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Tiffany Chang conductor 


Here are some of my favorite posts:

What's your mission? - I examined mission statements from 71 U.S. orchestras

Empathy in relationships - we know empathy is hard, and we should also know what it is not

Why don't we talk about it? - how organizations may encourage performers to be advocates

Note: New and existing posts will be hosted at

Below you'll only find archived posts from before June 24, 2021.


We're in the business of... people

Posted by Tiffany Chang on 13 May, 2021 at 8:30

I want to tell you about Zappos, the online retail company well-known for its obsession with providing the best customer service. The record for the longest customer service call is currently at 10 hours and 43 minutes! Of course, that employee's goal was not to beat the previous record (because he would've stopped at 9 hours 38 minutes--one minute beyond the previous record). Instead, he was living out one of Zappos' core values of "delivering WOW through service." His exceptional service created a meaningful relationship with the customer that allowed the real person on the other end to feel truly seen and heard. And this was directly serving the company's ultimate vision of "delivering happiness."


It's actually interesting to track the evolution of Zappos' vision, because it didn't start out nor stop with customer service. 


Zappos CEO Tony Hsieh explained that at first the vision in 1999 was the largest selection of shoes. In 2003, it became providing the best customer service and in 2005, to use culture and core values as their platform because that was where the great customer service really came from. Then in 2007 they focused on developing a personal emotional connection as a way to define their unique customer service. And finally in 2009, they took a step back and said this is all about delivering happiness to people -- customers, employees, and partners alike.


There is a lot to take away from this transformation, but I want to highlight two key aspects of this journey that are worth considering for musicians. One this week, and another next week.


The shift I want to talk about today is the one in 2005 - from a focus on customer service to "using culture and core values as a platform."


Work culture is generated through people, their collective shared values and behaviors. We can usually identify our company's core values by asking "what do we stand for?" or "what are we like?" or "what does the company mean to you?" Some of Zappos' core values include: deliver WOW through service, create fun and a little weirdness, pursue growth and learning, and be humble.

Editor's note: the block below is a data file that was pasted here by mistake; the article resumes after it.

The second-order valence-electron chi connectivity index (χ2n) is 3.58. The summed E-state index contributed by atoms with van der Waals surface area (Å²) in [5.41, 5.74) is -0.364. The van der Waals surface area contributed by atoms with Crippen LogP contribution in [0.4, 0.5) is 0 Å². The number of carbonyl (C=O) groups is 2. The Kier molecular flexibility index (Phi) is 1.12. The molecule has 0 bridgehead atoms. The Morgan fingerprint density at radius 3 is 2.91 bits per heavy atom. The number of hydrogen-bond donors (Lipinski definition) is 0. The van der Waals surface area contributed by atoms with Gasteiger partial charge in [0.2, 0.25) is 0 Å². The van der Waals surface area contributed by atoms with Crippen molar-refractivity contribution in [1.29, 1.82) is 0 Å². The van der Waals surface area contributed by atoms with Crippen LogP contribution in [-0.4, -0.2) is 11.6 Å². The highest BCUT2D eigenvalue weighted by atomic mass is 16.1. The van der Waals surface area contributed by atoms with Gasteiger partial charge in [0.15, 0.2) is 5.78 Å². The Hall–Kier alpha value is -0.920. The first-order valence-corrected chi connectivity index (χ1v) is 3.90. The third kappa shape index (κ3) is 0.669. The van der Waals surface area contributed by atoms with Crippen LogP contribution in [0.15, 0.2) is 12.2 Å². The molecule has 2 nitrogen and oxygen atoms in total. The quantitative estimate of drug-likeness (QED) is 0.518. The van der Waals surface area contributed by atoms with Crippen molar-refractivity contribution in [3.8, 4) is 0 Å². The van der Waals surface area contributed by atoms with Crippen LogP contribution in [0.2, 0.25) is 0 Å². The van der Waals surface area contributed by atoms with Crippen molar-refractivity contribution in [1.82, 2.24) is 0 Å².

When its employees live out these core values, amazing customer service simply was a natural byproduct - a result rather than the vision or goal itself. When Zappos realized this and graduated their vision from customer service to focus on core values, it not only reaped the benefit of continued top-notch customer service, but it also strengthened its responsibility to employees by nurturing them as people and building community (foreshadowing its later final shift to something bigger--delivering happiness). This shift takes the spotlight away from the customer and onto the people who serve the customers. It allowed Zappos to live by Jim Collin's notion of getting the "right people on the bus," thus creating a high-performing team to achieve the company goals and purpose. 


Here are some ways the company curated its culture and nurtured its employees:


      • They interview cautiously for culture fit and alignment of values - not just for skills. For example, they ask the shuttle bus driver afterwards how they were treated by the interviewees. And they actually ask the question, "How weird are you?"

      • They give new hires a $3K incentive to quit after their initial training if it's not the right fit. This encourages the new hires to carefully consider whether they indeed are in the right place.

      • Performance reviews are 50% based on core values - as Hsieh puts it, "whether you’re living and inspiring the Zappos culture in others."

      • They also empower employees to celebrate the core values in their colleagues. Once a month, each employee is given $50 to reward as a bonus to a fellow coworker.


Zappos emphasizes committable values, ones that they're willing to hire or fire over. This creates a workplace where everyone feels camaraderie, personal accountability, belonging, and pride.


Orchestras are responsible for...


How many times have you heard that an orchestra is responsible for serving its audiences? Probably a lot. How often do you hear that an orchestra is responsible for serving its musicians? Probably never.


I think we can learn a lot from companies like Zappos who serve their customers by taking care of their employees, who are the ones really serving the customers. When we neglect the well-being of employees, we actually sabotage how effective we could be at serving our customers.


When we hire musicians, we focus on mostly observable, measurable skills. While artistic skills are crucial, it doesn't have to be 100% of the evaluation process. We don't consider if the musician would be a good culture fit, or the equally-powerful culture contribution (where their differing culture adds what's missing in the existing one). We don't consider if the musician would subscribe to and live the values of the organization. We don't know if the musician would find meaning in the organization's purpose. What would they bring to the organization and the customers besides the artistic skills?